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Education Reporter
Education Briefs 
Schools are using students to promote political causes. Last month, children at two northern Virginia middle schools brought home fliers decrying school voucher legislation pending before state lawmakers. The fliers warned that "to provide school vouchers and tuition tax credits to private and parochial school parents" would "divert much-needed funding away from public schools." The group "People for the American Way" was listed as the contact for additional information, and one of the fliers was printed on PTA letterhead. Virginia lawmakers have subsequently enacted legislation requiring that information sent home with students about political candidates or issues remain neutral. Last spring, schoolchildren in Post Falls, ID were given fliers printed by the PTO (Parent/Teacher Organization) in support of the re-election of two school board members who were sympathetic to their agenda. An assistant superintendent and two principals were reprimanded in that incident for violating the state's ethics code.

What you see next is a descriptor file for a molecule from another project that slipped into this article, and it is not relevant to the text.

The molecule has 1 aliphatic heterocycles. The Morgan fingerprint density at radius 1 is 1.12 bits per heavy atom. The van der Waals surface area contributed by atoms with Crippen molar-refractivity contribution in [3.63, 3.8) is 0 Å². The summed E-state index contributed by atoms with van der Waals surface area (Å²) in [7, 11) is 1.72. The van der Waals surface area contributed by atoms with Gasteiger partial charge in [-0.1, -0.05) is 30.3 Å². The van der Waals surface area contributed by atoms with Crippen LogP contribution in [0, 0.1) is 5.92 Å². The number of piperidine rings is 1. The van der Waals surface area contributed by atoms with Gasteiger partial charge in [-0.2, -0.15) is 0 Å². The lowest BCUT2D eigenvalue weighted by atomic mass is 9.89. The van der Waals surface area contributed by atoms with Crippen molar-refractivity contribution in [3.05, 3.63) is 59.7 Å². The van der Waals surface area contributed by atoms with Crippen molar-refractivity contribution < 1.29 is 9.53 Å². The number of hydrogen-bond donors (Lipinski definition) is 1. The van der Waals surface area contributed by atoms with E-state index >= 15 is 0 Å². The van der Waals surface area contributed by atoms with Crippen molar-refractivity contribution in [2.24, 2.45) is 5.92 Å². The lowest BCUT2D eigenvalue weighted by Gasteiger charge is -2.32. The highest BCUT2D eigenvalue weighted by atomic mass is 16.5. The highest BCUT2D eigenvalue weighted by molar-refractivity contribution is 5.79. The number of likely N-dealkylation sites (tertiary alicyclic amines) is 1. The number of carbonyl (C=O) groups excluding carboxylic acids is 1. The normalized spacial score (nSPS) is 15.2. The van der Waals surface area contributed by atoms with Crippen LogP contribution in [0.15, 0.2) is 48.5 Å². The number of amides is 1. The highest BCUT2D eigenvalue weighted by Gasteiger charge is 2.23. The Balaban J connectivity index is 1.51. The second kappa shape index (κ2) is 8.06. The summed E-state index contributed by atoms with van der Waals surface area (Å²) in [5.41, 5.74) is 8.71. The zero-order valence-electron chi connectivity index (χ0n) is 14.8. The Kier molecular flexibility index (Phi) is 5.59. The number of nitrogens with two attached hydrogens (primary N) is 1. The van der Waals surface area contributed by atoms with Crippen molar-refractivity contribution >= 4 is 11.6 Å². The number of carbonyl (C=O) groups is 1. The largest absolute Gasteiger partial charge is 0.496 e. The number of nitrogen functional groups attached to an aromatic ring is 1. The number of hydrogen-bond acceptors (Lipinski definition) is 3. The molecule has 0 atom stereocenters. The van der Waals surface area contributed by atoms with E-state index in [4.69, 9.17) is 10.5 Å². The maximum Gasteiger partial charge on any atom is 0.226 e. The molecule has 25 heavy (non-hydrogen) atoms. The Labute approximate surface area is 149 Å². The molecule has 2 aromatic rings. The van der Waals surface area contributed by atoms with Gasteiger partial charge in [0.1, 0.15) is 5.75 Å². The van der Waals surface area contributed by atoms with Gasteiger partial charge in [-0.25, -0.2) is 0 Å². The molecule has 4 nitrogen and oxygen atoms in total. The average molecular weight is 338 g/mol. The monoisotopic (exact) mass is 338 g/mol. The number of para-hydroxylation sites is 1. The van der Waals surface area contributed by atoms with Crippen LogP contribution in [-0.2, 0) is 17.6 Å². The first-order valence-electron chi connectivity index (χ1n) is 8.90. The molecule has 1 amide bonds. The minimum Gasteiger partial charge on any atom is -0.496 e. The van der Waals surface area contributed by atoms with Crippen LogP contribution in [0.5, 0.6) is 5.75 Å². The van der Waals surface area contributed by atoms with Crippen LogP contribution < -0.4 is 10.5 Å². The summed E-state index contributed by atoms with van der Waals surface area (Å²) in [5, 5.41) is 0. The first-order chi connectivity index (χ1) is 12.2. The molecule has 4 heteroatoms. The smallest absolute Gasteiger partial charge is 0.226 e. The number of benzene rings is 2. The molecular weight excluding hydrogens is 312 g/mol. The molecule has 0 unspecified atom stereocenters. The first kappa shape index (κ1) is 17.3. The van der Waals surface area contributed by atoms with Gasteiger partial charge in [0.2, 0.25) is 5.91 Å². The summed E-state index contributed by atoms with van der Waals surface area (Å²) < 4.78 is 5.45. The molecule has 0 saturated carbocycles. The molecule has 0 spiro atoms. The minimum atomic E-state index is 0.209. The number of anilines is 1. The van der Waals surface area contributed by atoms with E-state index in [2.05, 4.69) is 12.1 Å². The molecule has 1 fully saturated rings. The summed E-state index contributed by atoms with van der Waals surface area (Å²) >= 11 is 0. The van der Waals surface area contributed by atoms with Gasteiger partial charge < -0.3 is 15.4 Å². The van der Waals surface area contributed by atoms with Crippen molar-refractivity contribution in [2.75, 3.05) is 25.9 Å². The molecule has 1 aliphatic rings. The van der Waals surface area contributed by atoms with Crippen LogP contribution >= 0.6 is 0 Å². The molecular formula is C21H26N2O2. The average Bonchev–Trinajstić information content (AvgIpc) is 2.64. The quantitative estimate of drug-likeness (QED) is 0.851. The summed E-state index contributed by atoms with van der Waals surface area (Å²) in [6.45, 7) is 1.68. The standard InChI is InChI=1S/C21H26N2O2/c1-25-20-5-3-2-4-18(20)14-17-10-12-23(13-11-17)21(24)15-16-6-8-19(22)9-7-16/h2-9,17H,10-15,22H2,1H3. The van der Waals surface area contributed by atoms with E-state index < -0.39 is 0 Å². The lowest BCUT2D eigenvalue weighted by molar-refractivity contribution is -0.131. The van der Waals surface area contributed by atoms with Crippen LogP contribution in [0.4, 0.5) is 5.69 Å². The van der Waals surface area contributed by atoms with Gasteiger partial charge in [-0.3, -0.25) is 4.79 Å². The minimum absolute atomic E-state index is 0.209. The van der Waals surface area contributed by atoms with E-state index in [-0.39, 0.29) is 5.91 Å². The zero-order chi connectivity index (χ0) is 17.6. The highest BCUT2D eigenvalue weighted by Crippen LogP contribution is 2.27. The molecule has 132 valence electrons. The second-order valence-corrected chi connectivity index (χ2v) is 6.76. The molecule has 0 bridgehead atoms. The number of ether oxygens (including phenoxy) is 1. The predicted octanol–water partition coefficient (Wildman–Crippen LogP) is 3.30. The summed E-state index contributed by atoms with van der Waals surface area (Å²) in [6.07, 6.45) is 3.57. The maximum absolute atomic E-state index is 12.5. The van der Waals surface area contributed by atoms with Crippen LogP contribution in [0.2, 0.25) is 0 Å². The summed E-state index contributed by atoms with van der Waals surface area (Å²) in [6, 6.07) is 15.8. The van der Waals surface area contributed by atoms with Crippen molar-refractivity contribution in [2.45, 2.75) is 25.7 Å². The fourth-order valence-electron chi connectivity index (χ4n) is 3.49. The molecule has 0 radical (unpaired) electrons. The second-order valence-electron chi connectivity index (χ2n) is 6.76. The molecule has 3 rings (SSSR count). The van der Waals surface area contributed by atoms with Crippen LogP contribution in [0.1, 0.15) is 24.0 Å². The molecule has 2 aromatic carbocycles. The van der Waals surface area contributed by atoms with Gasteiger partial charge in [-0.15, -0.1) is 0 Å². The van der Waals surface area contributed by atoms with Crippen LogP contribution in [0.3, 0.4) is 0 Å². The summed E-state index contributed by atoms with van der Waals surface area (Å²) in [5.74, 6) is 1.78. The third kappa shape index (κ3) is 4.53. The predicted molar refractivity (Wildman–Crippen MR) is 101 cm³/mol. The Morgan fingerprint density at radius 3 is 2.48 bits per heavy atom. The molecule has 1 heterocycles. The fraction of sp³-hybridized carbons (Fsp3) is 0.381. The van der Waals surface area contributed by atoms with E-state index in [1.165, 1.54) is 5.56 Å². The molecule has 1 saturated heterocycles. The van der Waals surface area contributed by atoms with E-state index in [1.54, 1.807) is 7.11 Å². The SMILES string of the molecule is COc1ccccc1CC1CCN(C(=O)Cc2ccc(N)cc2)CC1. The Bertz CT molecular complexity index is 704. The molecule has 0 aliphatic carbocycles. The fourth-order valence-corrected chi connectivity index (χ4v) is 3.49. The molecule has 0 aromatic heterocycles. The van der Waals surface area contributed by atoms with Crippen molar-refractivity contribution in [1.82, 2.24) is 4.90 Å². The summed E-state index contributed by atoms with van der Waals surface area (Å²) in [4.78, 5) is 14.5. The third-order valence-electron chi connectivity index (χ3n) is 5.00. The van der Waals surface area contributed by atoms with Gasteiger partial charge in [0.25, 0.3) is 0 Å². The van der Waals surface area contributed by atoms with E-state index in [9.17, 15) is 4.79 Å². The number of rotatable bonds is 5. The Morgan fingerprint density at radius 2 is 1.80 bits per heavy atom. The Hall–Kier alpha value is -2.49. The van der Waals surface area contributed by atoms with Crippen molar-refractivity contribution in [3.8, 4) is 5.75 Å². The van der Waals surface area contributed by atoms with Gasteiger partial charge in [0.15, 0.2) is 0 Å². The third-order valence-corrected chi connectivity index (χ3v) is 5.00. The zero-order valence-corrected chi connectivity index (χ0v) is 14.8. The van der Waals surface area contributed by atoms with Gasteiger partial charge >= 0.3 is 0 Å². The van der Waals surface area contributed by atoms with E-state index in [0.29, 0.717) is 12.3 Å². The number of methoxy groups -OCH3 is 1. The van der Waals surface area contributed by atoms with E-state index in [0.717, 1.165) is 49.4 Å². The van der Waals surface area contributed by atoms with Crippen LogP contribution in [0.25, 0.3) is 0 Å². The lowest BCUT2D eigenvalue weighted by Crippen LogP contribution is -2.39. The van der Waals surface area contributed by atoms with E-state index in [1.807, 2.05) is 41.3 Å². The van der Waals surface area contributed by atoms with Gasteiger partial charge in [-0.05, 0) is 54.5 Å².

Investigators say the cause of a mysterious illness at a Tennessee school was hysteria. The illness closed the school for two weeks in 1998, and more than 170 students, teachers and administrators sought emergency treatment costing nearly $100,000. The New England Journal of Medicine reported that, after a thorough investigation ruled out environmental and epidemiological causes, investigators concluded that mass hysteria (or psychogenic illness) may have been to blame in the majority of the cases.

More colleges are recruiting homeschooled students. Those disclosing that they are homeschooled are among the highest scorers on the SAT and ACT tests, and homeschooled students consistently surpass both their public and private school counterparts in academic achievement. Recent data also show that home schoolers defy the stereotypes. Most have family incomes lower than the median range of $50,000- $60,000, and blacks and Hispanics make up about 8% of the nation's nearly 1.5 million home-schooled students.

inside this issue . . .

Education Reporter is published monthly by Eagle Forum Education & Legal Defense Fund with editorial offices at 7800 Bonhomme Ave., St. Louis, MO 63105, (314) 721-1213. The views expressed in this newsletter are those of the persons quoted and should not be attributed to Eagle Forum Education & Legal Defense Fund. Annual subscription $25. Back issues available at $2.

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